Gear of the Year 2019 – Dale’s choice: Laowa 15mm Zero-D

20 Dec
Photo: Dan Bracaglia

I feel like I’m stretching the rules a wee bit for my 2019 gear of the year by choosing a lens that was technically launched a couple years ago. However, Venus Optics released the Laowa 15mm F2 Zero-D in Nikon Z-mount and Canon RF-mount this year, and since I’ve been using the Nikon version I’m going to call it a 2019 product.

Before you protest, let me review the rules for our gear of the year selections:

  1. The gear you enjoyed using most this year.
  2. If there’s any ambiguity, refer to rule #1.

OK, with that out of the way let’s do this.

If you’ve been visiting the site for a while you may have noticed that over the past few years I’ve become a keen aurora borealis photographer. No matter how many times I see the northern lights I never get tired of them. It’s addictive, and I mean that in a good way. In the process I’ve experimented with a lot of different gear in an effort to find my ideal kit, and I’m really loving this Laowa lens.

Processed to taste in Adobe Lightroom.
ISO 10,000 | 2 sec | F2

I should clarify what ‘ideal’ means in this context. What it doesn’t mean is absolute technical perfection. I know there are hardcore astrophotographers who care very much about technical perfection, and for good reason, but that’s not me. My goal isn’t to create technically perfect images. It’s to create art, to tell a story, to share a unique experience with others.

Yes, I want good technical quality, but I also care about factors like weight, cost and my enjoyment when using the equipment. Why? Because like everyone else I have a budget. Also, when I photograph aurora I often carry three cameras (‘carry’ being the operative word), but that means I have to carry three lenses, three tripods, yada yada yada… It starts to add up pretty quickly, so keeping things on the small side is really helpful. My back appreciates it more every year.

Processed to taste in Adobe Lightroom.
ISO 5,000 | 6 sec | F2

One of the advantage of mirrorless cameras with short flange distances is the ability to create smaller lenses at wide focal lengths, and the Laowa leverages this fact. My other favorite lens for this type of work, the Sigma 14mm F1.8, is both larger and heavier.

In terms of absolute image quality, I think the Sigma 14mm F1.8 – which I picked as my gear of the year a couple years ago – is a bit better. It’s also slightly brighter. The downside? It’s pretty freakin’ big. Three of them in my pack would be noticeably heavier and more crowded than three Laowas; enough so that it matters to me.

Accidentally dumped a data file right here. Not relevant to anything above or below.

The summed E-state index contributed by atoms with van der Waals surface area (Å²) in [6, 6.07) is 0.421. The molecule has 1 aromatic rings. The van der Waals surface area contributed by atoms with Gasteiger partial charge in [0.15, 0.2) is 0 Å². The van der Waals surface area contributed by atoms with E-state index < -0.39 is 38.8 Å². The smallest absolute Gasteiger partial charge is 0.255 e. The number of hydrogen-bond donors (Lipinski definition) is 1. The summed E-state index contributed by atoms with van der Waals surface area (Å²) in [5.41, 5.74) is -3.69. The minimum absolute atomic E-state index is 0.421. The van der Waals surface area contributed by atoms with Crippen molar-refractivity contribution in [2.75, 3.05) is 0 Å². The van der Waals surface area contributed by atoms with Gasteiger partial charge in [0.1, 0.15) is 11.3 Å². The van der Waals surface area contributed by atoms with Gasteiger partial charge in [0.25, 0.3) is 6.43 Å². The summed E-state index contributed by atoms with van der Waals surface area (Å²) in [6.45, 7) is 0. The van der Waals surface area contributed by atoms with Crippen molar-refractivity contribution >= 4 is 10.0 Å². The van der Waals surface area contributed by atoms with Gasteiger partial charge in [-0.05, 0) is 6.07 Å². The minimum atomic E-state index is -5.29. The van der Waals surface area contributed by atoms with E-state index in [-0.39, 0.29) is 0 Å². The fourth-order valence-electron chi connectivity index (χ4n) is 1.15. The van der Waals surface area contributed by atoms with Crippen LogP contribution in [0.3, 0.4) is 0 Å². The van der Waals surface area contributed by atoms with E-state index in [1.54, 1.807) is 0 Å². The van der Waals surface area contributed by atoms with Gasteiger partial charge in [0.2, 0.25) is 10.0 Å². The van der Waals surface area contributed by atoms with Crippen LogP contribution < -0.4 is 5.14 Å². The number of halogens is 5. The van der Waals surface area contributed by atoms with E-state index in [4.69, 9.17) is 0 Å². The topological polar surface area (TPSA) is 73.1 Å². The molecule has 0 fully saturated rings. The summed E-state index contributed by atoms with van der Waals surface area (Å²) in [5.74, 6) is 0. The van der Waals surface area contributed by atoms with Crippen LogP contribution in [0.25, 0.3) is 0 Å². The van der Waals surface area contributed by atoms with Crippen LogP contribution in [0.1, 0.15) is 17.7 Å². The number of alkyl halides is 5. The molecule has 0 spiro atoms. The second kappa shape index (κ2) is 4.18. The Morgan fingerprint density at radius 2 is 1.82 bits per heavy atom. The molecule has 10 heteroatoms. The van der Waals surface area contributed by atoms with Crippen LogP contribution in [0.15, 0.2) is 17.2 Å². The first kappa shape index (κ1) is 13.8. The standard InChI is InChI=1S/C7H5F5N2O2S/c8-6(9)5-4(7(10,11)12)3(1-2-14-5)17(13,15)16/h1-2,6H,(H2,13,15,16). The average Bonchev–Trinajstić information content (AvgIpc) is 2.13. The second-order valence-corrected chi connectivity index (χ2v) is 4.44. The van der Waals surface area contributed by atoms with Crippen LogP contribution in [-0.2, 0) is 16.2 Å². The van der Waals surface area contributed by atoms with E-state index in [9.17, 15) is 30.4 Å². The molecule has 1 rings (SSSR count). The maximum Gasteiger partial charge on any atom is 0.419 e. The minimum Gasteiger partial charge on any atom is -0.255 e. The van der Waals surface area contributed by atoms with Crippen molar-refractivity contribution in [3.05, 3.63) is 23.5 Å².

The Laowa 15mm F2 (left) is significantly less bulky than the Sigma 14mm F1.8 (right).

Another thing I love about this lens is its build quality. I would describe it as feeling dense; despite its all metal construction and small size it’s still a bit heavier than it looks. It reminds me a lot of my old manual focus Nikkors, including the very nicely damped focus ring.

Speaking of which, it’s entirely manual focus, but I’m shooting the night sky and it’s not like the stars are running an AF test on a bike. (I’m not suggesting Richard Butler isn’t a star in his own right, but you know what I mean.)

Is it perfect? No. There’s definitely vignetting wide open, and even for a couple stops beyond, but the lens profile in Lightroom does an admirable job of correcting it. If I really needed perfection corner-to-corner that would bother me, but I don’t.

Processed to taste in Adobe Lightroom.
ISO 5,000 | 2 sec | F2

Similarly, there are some minor ‘angel wings’ on stars in the corners due to coma, but all things considered it’s not bad. Fortunately, most people aren’t focused on the stars in my photos, but rather the lights.

I’ll admit there’s one thing that drives me bat**** crazy. The metal lens hood doesn’t lock into position securely enough, and the slightest bump knocks it out of alignment, which is easy to miss in the dark. This results in some occlusion of the image in a couple corners. I did it by accident a couple times at first, but I’ve trained myself to be ever vigilant.

Processed to taste in Adobe Lightroom.
ISO 5,000 | 4 sec | F2

Some will argue that the wide angle Rokinons are better and even more affordable. Maybe they are, but in my experience it depends a lot on the particular copy you get. For what it’s worth I own two of them, and neither is as good in the corners as the two Laowas I’ve used.

Is it the best wide angle lens I’ve ever used? No. Do I love using it? Yes. It’s not the right lens for everyone, but it’s certainly a great lens for me, and that’s why it’s my gear of the year.

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